In John 4, Jesus saw and offered the living water of the Gospel to the Samaritan woman, a woman whom many would look past or see as “other.” As bearers of the Imago Dei, we are called to see brothers and sisters whose experiences and challenges may be different from our own and join with them as together, we “worship the Father in spirit and in truth” (John 4:24). May our corporate worship strive to reflect what we read from the book of Revelation and speak into our day-to-day lives. Let us see and be seen; may we be restored and join together in the restoring work of Jesus.
And they sang a new song, saying: “You are worthy to take the scroll and to open its seals, because you were slain, and with your blood you purchased for God persons from every tribe and language and people and nation. You have made them to be a kingdom and priests to serve our God, and they will reign on the earth.” Revelation 5:9–10 (NIV)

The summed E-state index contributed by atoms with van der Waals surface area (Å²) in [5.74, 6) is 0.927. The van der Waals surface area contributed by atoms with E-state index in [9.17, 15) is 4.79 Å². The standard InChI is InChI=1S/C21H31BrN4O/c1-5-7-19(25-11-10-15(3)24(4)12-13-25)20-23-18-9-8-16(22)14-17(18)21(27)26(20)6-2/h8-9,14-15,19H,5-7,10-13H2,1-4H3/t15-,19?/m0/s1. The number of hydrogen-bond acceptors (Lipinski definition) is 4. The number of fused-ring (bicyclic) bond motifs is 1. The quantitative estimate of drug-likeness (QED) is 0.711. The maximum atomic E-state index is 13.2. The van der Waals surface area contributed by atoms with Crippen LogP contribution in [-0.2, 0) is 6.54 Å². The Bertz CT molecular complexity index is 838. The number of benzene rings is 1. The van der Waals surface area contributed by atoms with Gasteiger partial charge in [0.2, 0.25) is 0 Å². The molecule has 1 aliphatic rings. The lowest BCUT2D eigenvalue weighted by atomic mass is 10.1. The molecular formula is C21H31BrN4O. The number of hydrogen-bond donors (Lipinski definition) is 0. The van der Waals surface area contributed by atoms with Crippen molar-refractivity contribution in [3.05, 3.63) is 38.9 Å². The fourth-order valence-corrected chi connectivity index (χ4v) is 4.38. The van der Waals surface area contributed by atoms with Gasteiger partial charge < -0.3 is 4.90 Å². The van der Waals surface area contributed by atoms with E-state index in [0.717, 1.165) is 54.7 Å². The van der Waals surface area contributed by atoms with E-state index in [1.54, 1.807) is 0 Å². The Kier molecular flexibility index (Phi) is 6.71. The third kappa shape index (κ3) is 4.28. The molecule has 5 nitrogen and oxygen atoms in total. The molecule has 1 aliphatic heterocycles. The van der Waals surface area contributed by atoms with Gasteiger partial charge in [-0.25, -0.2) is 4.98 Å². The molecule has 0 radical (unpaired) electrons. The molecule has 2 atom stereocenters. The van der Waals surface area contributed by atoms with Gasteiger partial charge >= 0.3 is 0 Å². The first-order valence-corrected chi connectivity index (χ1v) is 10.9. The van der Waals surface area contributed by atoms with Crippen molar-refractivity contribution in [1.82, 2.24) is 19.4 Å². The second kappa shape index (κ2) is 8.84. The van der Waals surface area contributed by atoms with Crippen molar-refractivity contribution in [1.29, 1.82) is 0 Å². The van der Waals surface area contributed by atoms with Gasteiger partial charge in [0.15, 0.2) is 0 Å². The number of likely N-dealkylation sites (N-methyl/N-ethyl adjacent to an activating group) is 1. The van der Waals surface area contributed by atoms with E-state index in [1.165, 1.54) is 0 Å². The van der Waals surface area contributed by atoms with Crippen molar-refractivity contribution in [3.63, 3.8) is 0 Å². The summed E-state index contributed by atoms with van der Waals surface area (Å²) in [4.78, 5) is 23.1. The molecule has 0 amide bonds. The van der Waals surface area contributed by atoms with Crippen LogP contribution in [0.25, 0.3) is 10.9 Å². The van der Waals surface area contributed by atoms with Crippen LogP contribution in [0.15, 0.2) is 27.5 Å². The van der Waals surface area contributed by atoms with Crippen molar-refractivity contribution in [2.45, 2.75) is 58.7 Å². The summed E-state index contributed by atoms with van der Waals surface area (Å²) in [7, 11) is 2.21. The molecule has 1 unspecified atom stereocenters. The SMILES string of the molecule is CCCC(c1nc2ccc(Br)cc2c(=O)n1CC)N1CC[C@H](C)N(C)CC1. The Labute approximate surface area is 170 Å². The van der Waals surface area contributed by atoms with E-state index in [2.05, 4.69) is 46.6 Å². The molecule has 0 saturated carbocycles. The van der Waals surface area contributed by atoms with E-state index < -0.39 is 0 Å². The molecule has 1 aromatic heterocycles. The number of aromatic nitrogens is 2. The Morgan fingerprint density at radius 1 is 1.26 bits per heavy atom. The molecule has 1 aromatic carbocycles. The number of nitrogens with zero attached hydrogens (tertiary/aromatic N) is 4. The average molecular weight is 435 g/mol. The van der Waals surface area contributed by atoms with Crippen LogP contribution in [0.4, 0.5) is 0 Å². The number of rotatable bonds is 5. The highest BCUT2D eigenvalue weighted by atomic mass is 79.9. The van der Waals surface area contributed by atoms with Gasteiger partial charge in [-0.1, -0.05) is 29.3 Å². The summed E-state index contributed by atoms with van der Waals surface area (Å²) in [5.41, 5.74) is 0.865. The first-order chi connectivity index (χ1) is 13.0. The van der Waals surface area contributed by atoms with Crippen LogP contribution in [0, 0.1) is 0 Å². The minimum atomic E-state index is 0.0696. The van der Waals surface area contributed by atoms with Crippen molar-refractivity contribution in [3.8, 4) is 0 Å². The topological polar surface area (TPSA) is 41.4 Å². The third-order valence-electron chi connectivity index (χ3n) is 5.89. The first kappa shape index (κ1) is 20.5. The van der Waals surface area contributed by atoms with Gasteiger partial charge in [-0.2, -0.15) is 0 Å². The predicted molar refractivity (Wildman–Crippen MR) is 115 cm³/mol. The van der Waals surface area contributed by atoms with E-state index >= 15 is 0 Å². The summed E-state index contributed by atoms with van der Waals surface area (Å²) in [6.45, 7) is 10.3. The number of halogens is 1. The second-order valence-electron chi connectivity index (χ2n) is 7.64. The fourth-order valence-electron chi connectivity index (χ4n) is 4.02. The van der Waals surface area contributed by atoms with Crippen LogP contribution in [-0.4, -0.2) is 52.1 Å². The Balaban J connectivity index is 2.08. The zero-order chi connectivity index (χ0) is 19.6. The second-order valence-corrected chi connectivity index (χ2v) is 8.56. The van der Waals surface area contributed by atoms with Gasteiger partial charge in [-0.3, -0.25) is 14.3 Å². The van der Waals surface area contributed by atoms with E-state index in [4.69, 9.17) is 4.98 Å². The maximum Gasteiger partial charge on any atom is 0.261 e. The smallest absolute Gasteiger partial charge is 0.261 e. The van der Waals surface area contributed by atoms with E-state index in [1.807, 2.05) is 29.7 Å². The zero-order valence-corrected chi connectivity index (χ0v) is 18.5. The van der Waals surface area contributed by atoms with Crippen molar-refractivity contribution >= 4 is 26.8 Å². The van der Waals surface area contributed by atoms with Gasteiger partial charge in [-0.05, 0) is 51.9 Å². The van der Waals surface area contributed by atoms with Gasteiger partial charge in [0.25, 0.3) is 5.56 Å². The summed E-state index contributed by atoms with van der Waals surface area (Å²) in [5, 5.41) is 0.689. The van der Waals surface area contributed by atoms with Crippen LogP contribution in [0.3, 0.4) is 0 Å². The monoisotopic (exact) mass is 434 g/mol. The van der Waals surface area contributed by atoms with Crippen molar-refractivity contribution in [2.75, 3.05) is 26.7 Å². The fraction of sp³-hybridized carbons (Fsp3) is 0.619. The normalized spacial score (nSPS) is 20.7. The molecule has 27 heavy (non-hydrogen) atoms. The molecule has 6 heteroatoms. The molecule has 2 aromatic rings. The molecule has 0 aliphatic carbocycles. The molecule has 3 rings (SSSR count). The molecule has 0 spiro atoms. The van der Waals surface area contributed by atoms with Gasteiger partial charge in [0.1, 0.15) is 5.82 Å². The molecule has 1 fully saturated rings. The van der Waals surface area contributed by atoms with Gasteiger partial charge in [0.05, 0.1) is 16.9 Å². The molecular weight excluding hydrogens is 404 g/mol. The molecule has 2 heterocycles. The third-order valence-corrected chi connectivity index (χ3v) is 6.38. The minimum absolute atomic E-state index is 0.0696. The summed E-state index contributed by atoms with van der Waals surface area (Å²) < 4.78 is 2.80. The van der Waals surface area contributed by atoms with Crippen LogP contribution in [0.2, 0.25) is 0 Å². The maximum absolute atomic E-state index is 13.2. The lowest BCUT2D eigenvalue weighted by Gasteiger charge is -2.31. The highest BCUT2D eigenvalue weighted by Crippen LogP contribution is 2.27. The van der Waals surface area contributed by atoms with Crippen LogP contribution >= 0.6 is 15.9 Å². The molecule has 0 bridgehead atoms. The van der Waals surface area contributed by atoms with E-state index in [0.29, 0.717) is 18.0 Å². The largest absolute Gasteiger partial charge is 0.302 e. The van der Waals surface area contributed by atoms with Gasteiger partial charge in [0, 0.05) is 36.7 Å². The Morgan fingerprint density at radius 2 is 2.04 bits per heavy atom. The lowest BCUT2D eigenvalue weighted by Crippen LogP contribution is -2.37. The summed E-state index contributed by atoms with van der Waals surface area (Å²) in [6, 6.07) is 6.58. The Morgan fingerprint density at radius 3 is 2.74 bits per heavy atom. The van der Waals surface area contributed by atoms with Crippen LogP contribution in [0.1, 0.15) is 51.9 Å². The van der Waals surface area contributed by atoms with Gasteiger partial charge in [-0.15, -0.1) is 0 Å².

This is the final review for Reformed Public Theology. To deepen your reading, the other reviews are available here: Introduction and Part 1 (Bailey), Part 2 and 3 (Roth), Part 4 and 5 (Doornbos).